WASHINGTON, April 30 (UPI) -- After sonar revealed what appeared to be a shipwreck 1,900 feet below the surface of the Gulf of Mexico, NOAA scientists sent their remotely operated vehicle, Deep Discoverer (D2), to explore. But instead of buried treasure, NOAA and D2 happened upon giant rock structures resembling flowers.
But scientists quickly learned that they hadn't quite found rocks formations either; they'd discovered an asphalt volcano, a geologic formation that's spotted with little frequency.
Asphalt volcanos aren't traditional volcanoes, in that they don't spew molten lava like Mount St. Helens. They are the product of the same volcanic forces that push oil to the surface of the Earth, only in this case, it happens on the surface of the ocean floor -- causing the oil-like ooze to solidify.
As NOAA explains it, the tarry ooze expelled from asphalt volcanoes is like what one finds in oil refineries, "the gooey residue that remains after extraction of gasoline." On dry land, this residue is often mixed with sand and a less viscous oil, then its heated and used pave roads -- voilà, asphalt.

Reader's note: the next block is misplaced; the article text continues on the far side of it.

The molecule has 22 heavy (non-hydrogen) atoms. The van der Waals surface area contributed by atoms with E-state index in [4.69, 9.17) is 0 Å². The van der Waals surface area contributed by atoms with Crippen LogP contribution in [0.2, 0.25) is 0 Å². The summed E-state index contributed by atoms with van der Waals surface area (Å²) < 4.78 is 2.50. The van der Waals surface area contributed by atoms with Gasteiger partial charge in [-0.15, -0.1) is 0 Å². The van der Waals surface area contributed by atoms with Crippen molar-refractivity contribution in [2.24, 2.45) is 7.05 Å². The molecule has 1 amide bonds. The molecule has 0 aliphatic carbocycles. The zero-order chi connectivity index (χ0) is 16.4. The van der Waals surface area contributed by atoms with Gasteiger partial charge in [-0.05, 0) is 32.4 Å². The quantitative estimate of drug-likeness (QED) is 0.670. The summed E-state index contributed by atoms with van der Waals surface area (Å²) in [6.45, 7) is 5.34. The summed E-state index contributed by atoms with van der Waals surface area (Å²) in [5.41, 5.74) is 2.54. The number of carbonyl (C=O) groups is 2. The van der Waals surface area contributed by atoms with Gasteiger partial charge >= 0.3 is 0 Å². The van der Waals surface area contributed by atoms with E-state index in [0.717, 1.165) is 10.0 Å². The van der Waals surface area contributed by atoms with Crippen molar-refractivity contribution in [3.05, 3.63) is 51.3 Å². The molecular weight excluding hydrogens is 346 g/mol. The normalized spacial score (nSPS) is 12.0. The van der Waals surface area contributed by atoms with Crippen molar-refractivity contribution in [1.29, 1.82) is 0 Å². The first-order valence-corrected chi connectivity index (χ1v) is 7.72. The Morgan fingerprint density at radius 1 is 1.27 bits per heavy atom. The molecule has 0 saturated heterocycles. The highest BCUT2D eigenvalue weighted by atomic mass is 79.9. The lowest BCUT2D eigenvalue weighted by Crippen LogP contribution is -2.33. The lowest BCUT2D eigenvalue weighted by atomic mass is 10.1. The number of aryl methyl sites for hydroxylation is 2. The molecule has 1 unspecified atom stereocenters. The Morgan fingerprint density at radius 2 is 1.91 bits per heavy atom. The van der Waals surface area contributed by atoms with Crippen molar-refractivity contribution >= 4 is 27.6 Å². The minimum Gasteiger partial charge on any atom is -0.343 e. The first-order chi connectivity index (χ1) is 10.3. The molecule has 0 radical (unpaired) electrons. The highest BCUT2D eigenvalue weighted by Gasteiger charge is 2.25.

But when the same gooey residue -- the more volatile components of the deep Earth oil having been evaporated -- is squeezed through a hole in the ocean floor and mixed with cold salt water, the result is a giant asphalt flower.
In addition to asphalt flowers, NOOA's D2 also spotted corals, barnacles, anemones and fish. Bacteria along the ocean floor has found a way to use the oil as food, enabling "a sulfur-based food chain."